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The protection, preservation and creative management of forests ecosystems contribute to economic growth, poverty reduction and greater food security. Such cost-effective action also helps communities adapt to climate change and securing the rights and livelihoods of indigenous peoples and local communities. Photo ©FAO/R. Heinrich

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Website: Landscape Restoration
Patrick Wylie, patrick.wylie@iucn.org

The Landscape Restoration initiative aims to restore the essential ecosystem functions which nature provides, which people fundamentally rely upon and which make concrete contributions to solving global challenges, from food and poverty to living within planetary boundaries. The project is led by the Global Partnership on Forest Landscape Restoration, a proactive network that unites stakeholders at all levels.

The stated goal is restoring 150 million hectares of deforested and degraded land by 2020, as well as an additional 200 million hectares by 2030. Achieving this would facilitate the implementation of several existing international commitments that require restoration, including the CBD Aichi Target 15, UNFCCC REDD+ goal and the Rio+20 land degradation target.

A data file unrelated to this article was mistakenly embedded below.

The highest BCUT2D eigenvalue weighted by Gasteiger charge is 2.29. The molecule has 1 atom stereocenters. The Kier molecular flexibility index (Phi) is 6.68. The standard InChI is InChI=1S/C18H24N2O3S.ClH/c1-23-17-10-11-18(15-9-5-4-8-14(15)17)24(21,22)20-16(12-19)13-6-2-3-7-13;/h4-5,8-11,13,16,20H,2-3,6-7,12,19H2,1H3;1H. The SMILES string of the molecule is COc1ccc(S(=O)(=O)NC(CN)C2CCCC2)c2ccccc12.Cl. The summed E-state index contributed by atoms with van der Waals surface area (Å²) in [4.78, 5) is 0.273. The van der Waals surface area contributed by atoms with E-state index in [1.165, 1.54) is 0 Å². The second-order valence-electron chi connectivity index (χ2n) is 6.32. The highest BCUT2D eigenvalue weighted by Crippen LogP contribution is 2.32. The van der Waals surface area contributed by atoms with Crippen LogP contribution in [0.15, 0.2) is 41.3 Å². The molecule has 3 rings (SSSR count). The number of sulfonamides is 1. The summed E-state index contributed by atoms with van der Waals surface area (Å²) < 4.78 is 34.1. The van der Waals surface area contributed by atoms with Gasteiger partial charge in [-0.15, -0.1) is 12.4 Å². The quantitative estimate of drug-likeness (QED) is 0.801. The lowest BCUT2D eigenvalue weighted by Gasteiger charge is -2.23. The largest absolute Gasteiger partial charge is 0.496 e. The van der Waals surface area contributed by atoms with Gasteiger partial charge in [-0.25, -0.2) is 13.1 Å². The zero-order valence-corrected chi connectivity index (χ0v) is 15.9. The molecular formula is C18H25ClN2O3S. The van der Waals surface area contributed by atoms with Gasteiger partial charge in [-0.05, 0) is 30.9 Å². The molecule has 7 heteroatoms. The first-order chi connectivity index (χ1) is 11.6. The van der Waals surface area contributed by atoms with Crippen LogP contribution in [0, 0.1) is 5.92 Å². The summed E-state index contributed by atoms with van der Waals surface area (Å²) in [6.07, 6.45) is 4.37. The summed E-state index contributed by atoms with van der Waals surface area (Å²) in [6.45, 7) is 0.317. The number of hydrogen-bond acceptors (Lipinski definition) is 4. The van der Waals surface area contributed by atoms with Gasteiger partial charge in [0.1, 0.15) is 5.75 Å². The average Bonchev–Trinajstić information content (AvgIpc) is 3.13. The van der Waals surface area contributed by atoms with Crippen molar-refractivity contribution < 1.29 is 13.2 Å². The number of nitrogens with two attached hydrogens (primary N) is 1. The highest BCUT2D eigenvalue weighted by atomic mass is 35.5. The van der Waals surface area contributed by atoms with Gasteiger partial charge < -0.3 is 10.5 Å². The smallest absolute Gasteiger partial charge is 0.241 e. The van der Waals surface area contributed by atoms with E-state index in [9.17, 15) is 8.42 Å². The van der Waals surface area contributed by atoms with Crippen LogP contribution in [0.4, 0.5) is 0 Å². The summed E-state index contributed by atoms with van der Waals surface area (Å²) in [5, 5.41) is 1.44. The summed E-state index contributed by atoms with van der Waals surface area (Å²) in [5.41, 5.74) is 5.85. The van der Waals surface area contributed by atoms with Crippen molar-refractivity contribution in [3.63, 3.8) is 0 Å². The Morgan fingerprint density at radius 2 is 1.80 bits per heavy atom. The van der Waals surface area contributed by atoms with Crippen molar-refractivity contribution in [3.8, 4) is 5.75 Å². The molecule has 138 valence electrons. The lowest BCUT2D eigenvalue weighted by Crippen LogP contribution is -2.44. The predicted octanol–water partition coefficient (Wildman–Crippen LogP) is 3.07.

Landscape Restoration engages with local communities and governments, national governments, non-governmental organizations (NGOs) and the private sector.

Different sectors stand to benefit from regained ecological integrity as food security, water, climate adaptation, biodiversity and energy can all improve with the positive impacts of restoration.

Forests contribute to the fight against climate change, notably by absorbing carbon dioxide (CO2) emissions. Productive land improves livelihoods and stimulates local economies.

The initiative has been launched under the Lima Paris Action Agenda (LPAA) to strengthen cooperative climate action throughout 2015 and beyond.

Landscape Restoration departs from the Bonn Challenge, established in September 2011, and increases its ambition on the New York Declaration on Forests, made in September 2014.

For more information on the initiative, please visit this page or contact Patrick Wylie patrick.wylie@iucn.org

Photo credit: UN Photo/Albert González Farran

Lettre d'information